Reasons to go to Nebraska in March…Chickens!

By Joe Sebastiani, Seasonal Program Team Leader

This past March, I led the Delaware Nature Society trip to Nebraska for the fourth year in a row.  The first two-thirds of the trip are spent in Nebraska’s scenic and wild Sandhill region.  This is not your typical mid-western corn-belt area.  The Sandhills are 20,000 square-miles of rolling sand dunes covered in natural prairie.  This is the largest area of sand dunes in the Western Hemisphere, and one of the largest intact prairie ecosystems in the United States.  It is also a stronghold for healthy populations of Greater Prairie-chicken and Sharp-tailed Grouse.  We base our stay at the Switzer family ranch, otherwise known as Calamus Outfitters.  The Switzer family, who own the 12,000-acre ranch, take you into the prairie to see the chickens as well as feed and house you for your stay. 

A Nebraska Sandhills Scene: Rolling sand dunes and a "blowout" which is an area stripped of vegetation by the wind. In the foreground, blowout penstemon, a federally endangered prairie wildflower, grips the bare, sandy soil. Photo by Joe Sebastiani

The “chicken” show has us getting up way before sunrise.  We down a quick cup of coffee, then motor out to our blind…an old school bus parked on the prairie.  The birds will not see us, but we will get an awfully good look at them.  As light starts to illuminate the native grasses, male Greater Prairie-chickens fly in to claim their spot on the lek (display ground).  In a flurry of running, jumping, booming, and fighting, the males perform for the females in attendance and try to gain a spot in the middle of the lek.  The top chicken is obvious, even to us.  The other chickens don’t mess with him, and his display is performed perfectly.  He chases other chickens off his turf with authority.  The natural range of the Greater Prairie-chicken has been reduced dramatically, and the species is considered “Threatened” across its range.  The Sandhills region of Nebraska is one of its biggest population centers.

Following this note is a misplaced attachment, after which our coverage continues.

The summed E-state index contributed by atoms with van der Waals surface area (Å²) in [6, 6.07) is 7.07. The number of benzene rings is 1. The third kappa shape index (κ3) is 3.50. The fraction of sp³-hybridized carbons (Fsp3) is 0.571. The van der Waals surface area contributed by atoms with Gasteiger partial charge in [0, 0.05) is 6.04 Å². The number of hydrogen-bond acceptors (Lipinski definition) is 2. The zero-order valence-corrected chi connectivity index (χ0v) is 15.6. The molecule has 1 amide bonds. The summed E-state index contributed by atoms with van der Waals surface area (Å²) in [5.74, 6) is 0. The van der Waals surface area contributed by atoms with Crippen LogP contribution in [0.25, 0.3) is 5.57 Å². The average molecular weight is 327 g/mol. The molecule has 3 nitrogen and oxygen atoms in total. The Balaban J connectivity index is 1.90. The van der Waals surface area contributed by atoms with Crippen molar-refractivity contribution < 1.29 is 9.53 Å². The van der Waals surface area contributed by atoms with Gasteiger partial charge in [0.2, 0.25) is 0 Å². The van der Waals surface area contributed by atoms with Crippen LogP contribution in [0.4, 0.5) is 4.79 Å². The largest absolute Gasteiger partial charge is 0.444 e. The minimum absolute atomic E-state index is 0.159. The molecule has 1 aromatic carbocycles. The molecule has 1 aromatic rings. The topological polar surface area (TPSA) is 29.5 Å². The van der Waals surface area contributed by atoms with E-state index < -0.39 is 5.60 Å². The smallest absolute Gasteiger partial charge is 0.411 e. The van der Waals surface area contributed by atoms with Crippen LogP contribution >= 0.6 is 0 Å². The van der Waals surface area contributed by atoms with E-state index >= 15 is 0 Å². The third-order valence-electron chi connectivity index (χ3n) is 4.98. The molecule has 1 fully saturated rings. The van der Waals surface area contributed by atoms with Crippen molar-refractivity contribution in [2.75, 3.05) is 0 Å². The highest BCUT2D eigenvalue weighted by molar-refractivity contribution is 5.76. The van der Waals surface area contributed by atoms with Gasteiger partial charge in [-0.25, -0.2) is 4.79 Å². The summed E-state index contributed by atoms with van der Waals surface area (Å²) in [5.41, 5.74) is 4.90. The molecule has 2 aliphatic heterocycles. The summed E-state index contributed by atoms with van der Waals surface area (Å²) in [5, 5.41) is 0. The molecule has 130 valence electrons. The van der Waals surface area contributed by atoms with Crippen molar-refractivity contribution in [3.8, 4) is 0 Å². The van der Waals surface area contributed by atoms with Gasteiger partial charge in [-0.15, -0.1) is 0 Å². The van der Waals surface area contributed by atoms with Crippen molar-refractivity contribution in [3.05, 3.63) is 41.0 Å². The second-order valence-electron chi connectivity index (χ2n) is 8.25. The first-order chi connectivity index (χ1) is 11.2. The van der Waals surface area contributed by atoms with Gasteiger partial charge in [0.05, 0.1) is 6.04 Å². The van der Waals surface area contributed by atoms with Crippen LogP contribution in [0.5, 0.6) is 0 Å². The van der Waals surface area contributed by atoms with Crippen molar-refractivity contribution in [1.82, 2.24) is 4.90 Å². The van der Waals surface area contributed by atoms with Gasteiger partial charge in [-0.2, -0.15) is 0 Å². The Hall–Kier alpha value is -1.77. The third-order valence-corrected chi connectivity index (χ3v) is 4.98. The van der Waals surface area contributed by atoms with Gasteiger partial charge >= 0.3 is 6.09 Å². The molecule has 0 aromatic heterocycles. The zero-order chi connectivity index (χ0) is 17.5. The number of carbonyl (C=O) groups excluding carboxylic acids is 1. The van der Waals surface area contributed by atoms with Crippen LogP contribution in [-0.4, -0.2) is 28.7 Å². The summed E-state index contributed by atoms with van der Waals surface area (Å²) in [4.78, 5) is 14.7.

A Greater Prairie-chicken displays by erecting its tail feathers and crest, stomping its feet, drooping its wings, and "booming" with tangering-colored air sacs on the neck. Photo by Hank Davis.

On our second morning at the ranch, we repeat the process…up early, down coffee, and motor to a school bus blind.  This time, we are awaiting the arrival of the Sharp-tailed Grouse.  This is another species of wild chicken, but has a slightly different display.  These birds stoop forward, lower and rattle their wings, stomp their feet, and inflate a purple throat sac, making a haunting “cooing” sound.  Think of Native American dances with stooping over, stomping feet, and shaking rattles.  We can see the inspiration for this dance while watching the Sharp-tailed Grouse.  This species has an extensive range which extends up to Alaska.  Overall, their populations are fairly stable. 

Sharp-tailed Grouse leap into the air during a fight over a female. Photo by Hank Davis.

The grassland comes alive as you witness these chicken species displaying on the lek.  These spectacles were commonplace across the ancient prairie landscape, but now are restricted to special places that remain relatively undisturbed and natural, such as the Nebraska Sandhills.  More of our adventures from the 2010 Delaware Nature Society Nebraska trip will follow…

2 thoughts on “Reasons to go to Nebraska in March…Chickens!”

  1. Joe Sebastiani

    No snow and not too much wind either. We were due for good weather! Joe

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